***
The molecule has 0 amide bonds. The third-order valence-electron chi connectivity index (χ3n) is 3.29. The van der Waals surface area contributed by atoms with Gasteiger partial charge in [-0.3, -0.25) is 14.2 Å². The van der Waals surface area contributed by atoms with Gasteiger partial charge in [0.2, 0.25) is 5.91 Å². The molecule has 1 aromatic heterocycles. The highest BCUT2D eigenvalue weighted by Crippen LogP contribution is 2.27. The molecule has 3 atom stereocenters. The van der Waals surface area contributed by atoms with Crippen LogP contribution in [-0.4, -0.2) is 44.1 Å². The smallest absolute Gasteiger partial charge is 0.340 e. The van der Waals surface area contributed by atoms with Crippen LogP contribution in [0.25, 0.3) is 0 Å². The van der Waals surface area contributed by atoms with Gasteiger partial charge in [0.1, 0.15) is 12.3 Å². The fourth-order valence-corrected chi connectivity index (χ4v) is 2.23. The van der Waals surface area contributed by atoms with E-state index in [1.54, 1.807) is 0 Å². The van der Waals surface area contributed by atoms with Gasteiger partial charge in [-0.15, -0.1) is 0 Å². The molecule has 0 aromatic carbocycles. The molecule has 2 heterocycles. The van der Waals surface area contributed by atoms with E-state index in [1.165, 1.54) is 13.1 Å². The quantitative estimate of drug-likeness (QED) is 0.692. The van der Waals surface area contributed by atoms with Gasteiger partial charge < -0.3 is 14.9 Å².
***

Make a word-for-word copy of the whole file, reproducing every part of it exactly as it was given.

The molecule has 0 amide bonds. The third-order valence-electron chi connectivity index (χ3n) is 3.29. The van der Waals surface area contributed by atoms with Gasteiger partial charge in [-0.3, -0.25) is 14.2 Å². The van der Waals surface area contributed by atoms with Gasteiger partial charge in [0.2, 0.25) is 5.91 Å². The molecule has 1 aromatic heterocycles. The highest BCUT2D eigenvalue weighted by Crippen LogP contribution is 2.27. The molecule has 3 atom stereocenters. The van der Waals surface area contributed by atoms with Crippen LogP contribution in [-0.4, -0.2) is 44.1 Å². The smallest absolute Gasteiger partial charge is 0.340 e. The van der Waals surface area contributed by atoms with Crippen LogP contribution in [0.25, 0.3) is 0 Å². The van der Waals surface area contributed by atoms with Gasteiger partial charge in [0.1, 0.15) is 12.3 Å². The fourth-order valence-corrected chi connectivity index (χ4v) is 2.23. The van der Waals surface area contributed by atoms with E-state index in [1.54, 1.807) is 0 Å². The van der Waals surface area contributed by atoms with Gasteiger partial charge in [-0.15, -0.1) is 0 Å². The molecule has 0 aromatic carbocycles. The molecule has 2 heterocycles. The van der Waals surface area contributed by atoms with E-state index in [1.165, 1.54) is 13.1 Å². The quantitative estimate of drug-likeness (QED) is 0.692. The van der Waals surface area contributed by atoms with Gasteiger partial charge < -0.3 is 14.9 Å².